Ena Inesi

Giá máy bắn cáAssociate Professor of Organisational Behaviour

BSE (Duke) PhD (Stanford)

Ena Inesi is Associate Professor of Organisational Behaviour. She has been at London Business School since 2007. Ena’s education includes a BSc in Civil Engineering (magna cum laude) from Duke University and a PhD in Organisational Behavior from the Graduate School of Business at Stanford University. Her research focuses on power and how it affects relationships and decision-making.

Giá máy bắn cáEna teaches across all degree programmes at London Business School. In Executive Education, she has taught on the “Emerging Leaders” and the “Negotiation and Influence Skills for Managers” open programmes, and has taught on custom programmes for a variety of companies, including Prudential, YPO, World Economic Programme, Carlsberg and Arla.

Her work has been presented at the most respected conferences in her field, and the leading journals have published her work. The popular press has also featured her research, including The New Yorker, The New York Times, Wall Street Journal, Slate.com, and US News and World Report.

Giá máy bắn cáBefore earning her PhD, Ena worked as a consultant at Bain and Company in Atlanta, Georgia and Rome, Italy. She was also part of the founding team of Velodea Srl – a website start-up in Milan, Italy – where she worked as a consultant and project manager.

Research Awards

  • Leadership Institute Research Funding Grant, London Business School, 2015

  • Research and Materials Development Grant, London Business School, 2007-2017

  • Jaedicke Merit Award, Stanford GSB. Awarded for outstanding  academic performance in the Ph.D. program, 2002

  • Psychology of power
  • Decision making
  • Objectification.


The power of lost alternatives in negotiations

Brady G L; Inesi M E; Mussweiler T

Organizational Behavior and Human Decision Processes 2021 January Vol 162 p 59-80


Impediments to forgiveness: victim and transgressor attributions of intent and guilt

Adams G S; Inesi M E

Giá máy bắn cáJournal of Personality and Social Psychology 2016 Vol 111:6 p 866-881


Forgiveness is not always divine: When expressing forgiveness makes others avoid you

Adams G S; Zou X; Inesi M E; Pillutla M M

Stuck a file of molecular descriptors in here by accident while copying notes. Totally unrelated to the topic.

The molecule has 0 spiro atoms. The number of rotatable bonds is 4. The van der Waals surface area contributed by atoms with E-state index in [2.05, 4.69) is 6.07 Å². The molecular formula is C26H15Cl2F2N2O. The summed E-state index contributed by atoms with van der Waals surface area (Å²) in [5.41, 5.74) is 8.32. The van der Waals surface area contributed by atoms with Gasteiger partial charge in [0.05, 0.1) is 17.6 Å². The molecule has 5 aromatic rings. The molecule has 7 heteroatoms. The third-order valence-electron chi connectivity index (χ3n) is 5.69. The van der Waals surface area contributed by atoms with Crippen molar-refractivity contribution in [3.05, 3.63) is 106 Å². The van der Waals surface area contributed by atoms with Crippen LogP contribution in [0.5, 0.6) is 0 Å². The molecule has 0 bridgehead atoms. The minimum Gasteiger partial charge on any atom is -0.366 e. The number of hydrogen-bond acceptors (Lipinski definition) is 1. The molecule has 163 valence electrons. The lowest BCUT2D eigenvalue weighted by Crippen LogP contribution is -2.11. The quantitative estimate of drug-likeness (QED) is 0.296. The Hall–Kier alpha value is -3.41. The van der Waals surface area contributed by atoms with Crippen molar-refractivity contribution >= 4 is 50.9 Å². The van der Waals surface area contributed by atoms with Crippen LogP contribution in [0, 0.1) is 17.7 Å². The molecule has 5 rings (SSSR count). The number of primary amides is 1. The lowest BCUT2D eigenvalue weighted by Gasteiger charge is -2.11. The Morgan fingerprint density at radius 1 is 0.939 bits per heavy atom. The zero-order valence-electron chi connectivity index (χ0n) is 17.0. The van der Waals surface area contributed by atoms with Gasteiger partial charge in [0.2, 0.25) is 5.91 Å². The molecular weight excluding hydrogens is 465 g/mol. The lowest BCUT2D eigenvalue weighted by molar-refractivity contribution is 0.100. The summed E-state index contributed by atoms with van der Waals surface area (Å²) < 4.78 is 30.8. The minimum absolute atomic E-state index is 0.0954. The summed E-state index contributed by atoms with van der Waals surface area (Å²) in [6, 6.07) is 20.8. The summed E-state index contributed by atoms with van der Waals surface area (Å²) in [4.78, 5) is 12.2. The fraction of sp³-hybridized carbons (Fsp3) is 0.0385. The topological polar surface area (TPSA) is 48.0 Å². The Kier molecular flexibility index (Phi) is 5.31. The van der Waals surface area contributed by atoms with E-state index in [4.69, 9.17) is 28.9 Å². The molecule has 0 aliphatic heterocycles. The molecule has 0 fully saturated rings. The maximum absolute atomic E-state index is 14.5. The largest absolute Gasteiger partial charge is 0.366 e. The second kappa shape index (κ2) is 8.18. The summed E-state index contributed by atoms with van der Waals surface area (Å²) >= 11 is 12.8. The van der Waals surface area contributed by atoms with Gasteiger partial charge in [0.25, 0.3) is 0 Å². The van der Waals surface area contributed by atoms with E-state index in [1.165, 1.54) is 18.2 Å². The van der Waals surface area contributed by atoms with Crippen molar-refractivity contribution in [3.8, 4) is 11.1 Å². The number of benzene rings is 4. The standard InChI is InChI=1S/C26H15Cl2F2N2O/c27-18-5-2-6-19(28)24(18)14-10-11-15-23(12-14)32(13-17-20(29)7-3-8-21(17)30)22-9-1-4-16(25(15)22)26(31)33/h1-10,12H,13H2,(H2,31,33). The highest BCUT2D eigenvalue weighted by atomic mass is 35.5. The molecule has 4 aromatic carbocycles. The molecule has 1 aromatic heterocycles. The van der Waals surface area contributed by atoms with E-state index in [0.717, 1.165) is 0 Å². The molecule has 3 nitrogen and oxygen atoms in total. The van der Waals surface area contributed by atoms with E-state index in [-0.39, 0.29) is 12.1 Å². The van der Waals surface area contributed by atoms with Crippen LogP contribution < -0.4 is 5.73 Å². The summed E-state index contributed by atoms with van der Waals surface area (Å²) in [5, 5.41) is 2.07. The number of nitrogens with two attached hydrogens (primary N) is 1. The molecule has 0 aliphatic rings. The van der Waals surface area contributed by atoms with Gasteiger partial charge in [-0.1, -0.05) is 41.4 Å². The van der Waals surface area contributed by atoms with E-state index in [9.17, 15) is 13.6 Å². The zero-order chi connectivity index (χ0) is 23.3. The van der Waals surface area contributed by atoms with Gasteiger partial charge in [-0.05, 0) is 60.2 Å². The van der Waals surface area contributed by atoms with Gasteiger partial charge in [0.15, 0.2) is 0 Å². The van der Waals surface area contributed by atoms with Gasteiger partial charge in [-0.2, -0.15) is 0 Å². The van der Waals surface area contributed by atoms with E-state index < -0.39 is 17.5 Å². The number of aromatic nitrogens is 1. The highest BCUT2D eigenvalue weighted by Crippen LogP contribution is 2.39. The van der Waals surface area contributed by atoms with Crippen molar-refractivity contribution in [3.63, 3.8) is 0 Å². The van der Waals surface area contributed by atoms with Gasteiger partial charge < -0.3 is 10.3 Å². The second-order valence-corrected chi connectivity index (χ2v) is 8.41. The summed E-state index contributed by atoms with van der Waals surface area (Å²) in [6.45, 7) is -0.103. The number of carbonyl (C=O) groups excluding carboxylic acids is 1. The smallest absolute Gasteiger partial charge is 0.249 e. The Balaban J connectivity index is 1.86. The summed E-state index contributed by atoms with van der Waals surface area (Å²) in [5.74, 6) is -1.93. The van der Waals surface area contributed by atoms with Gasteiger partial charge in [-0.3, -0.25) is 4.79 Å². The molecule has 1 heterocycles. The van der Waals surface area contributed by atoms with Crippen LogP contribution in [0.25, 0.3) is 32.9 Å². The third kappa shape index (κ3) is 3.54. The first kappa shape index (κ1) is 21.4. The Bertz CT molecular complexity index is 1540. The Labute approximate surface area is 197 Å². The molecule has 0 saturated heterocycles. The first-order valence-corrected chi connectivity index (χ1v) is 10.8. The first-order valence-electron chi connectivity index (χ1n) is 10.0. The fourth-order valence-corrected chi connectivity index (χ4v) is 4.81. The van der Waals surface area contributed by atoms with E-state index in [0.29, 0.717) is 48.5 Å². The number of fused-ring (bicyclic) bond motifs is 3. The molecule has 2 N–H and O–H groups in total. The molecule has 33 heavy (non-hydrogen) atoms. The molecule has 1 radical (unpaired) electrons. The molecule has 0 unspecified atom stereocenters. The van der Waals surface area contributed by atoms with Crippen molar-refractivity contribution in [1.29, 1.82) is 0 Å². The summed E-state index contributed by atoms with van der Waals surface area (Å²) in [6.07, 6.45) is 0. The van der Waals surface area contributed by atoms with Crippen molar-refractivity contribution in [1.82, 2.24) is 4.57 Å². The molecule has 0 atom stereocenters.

Organizational Behavior and Human Decision Processes 2015 Vol 126:1 p 130-141


Negotiating face-to-face: Men’s facial structure predicts negotiation performance

Haselhuhn M P; Wong E M; Ormiston M E; Inesi M E; Galinsky A D

Leadership Quarterly 2014 Vol 25 p 835-845

Objects of desire: Subordinate ingratiation triggers self-objectification among powerful individuals

Giá máy bắn cáInesi M E; Lee S; Rios K

Journal of Experimental Social Psychology 2014 July Vol 53 p 19-30


Fighting for independence: Significant others' goals for oneself incite reactance among the powerful

Giá máy bắn cáInesi M E; Rios K

Giá máy bắn cáJournal of Experimental Social Psychology 2013 Vol 49:6 p 1168-1176


How power corrupts relationships: Cynical attributions for others' generous acts

Inesi M E; Gruenfeld D H; Galinsky A D

Giá máy bắn cáJournal of Experimental Social Psychology 2012 Vol 48:4 p 795-803


Power and choice: Their dynamic interplay in quenching the thirst for personal control

Inesi M E; Botti S; Dubois D; Rucker D D; Galinsky AD

Giá máy bắn cáPsychological Science 2011 Vol 22:8 p 1042-1048


Power and loss aversion

Inesi M E

Organizational Behavior and Human Decision Processes 2010:112 p 58-69


Power and the objectification of social targets

Gruenfeld D H; Inesi M E; Magee J C; Galinsky A D

Journal of Personality and Social Psychology 2008 Vol 95:1 p 111-127


Power, affect and value creation in groups

Giá máy bắn cáInesi M E; Neale M A

Research on Managing Groups and Teams 2007 Vol 10


Power and perspectives not taken

Giá máy bắn cáGalinsky A D; Magee J C; Inesi M E; Gruenfeld D H

Psychological Science 2006:17 p 1068-1074

Teaching portfolio

Our teaching offering is updated annually. Faculty and programme material are subject to change.